A Review of Origin by Ben Shewry

One of my team mates, after watching the excellent Netflix “Chef’s Table” has recently become enamored of Ben Shewry, the chef of Melbourne’s “Attica.” I’ve been a fan of Ben Shewry’s since he first popped up on my radar, about 2008. I appreciate him not just as a chef, but for his commitment to his environment and devotion to his family. When I had the opportunity to visit with him during Cook It Raw, he was surrounded by other chefs geeking out, probably as much as myself. But rather than asking about foraging, or techniques he uses with his rotary evaporator, I complimented him on his Lucky Peach article “#1 Dad,” and his outright devotion to his family. “How do you balance it all?” I asked. “I don’t,” he replied, “but I try.”


Below is my review of his book “Origin,” (forgive the hubris of my Charleston statement) and here is the Amazon link. As a chef, this should be in your library.

2 of 3 people found the following review helpful
5.0 out of 5 stars A glimpse into a future way of eating., June 4, 2013
This review is from: Origin: The Food of Ben Shewry (Hardcover)
Just as with Cook it Raw this book represents, among other thing, a sea change in our way of thinking about food.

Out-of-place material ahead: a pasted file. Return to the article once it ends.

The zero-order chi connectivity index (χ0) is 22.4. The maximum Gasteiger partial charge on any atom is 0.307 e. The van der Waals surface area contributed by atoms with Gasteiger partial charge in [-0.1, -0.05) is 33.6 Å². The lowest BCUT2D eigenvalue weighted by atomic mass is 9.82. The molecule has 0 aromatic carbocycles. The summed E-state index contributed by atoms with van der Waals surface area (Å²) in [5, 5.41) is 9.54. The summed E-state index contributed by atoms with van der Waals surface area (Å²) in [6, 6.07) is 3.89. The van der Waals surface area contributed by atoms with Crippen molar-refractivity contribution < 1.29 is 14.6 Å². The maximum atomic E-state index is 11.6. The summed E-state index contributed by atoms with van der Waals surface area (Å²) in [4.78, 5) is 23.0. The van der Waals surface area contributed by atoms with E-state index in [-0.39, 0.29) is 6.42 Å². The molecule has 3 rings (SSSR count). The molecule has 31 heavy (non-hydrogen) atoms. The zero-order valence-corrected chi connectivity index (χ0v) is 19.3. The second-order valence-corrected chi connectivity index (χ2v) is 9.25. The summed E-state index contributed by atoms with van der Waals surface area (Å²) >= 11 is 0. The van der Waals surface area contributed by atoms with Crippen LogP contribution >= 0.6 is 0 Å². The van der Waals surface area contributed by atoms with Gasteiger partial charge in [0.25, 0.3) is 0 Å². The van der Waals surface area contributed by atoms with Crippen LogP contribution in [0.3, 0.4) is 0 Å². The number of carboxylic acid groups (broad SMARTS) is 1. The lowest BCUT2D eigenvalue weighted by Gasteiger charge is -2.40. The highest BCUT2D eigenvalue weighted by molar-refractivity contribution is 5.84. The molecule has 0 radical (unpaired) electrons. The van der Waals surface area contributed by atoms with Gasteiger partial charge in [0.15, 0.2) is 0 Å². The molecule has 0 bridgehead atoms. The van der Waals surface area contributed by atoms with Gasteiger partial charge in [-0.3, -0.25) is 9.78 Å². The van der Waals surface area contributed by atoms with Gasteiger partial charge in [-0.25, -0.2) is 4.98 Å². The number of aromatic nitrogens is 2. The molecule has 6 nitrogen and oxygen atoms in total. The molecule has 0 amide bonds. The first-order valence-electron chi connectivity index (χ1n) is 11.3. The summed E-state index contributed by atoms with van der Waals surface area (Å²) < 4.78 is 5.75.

With the caveat that I am a Chef in Charleston, SC (arguably the most relevant food city in the United States right now) and that this book does indeed include recipes for “expensive” and “elitist” equipment such as rotovaps, the value of this book does not lay in its modernist slant.
Rather, it is an expression of Ben Shewry’s food, and his story as told through his food. Yes, the book does contain recipes for items specific to his Melbourne, but isn’t that what we really want anyway? If you could find muttonbird at your local Piggly Wiggly, it’d probably be the same watered down version as a winter 5X6 tomato. This is an extremely personal expression of Ben Shewry’s work, both in terms of his own history and in terms of how his cuisine has evolved.
When, after a week of dissecting this book, I finally closed the cover and walked away to digest it, I was looking at the South Carolina Lowcountry with fresh eyes, wondering which plants around me were delicious, and if I could find a way to pull that salt out of Spartina grass. Wherever you are, I am sure you will walk away looking at your surroundings with fresh eyes too.
That is the value of this book.

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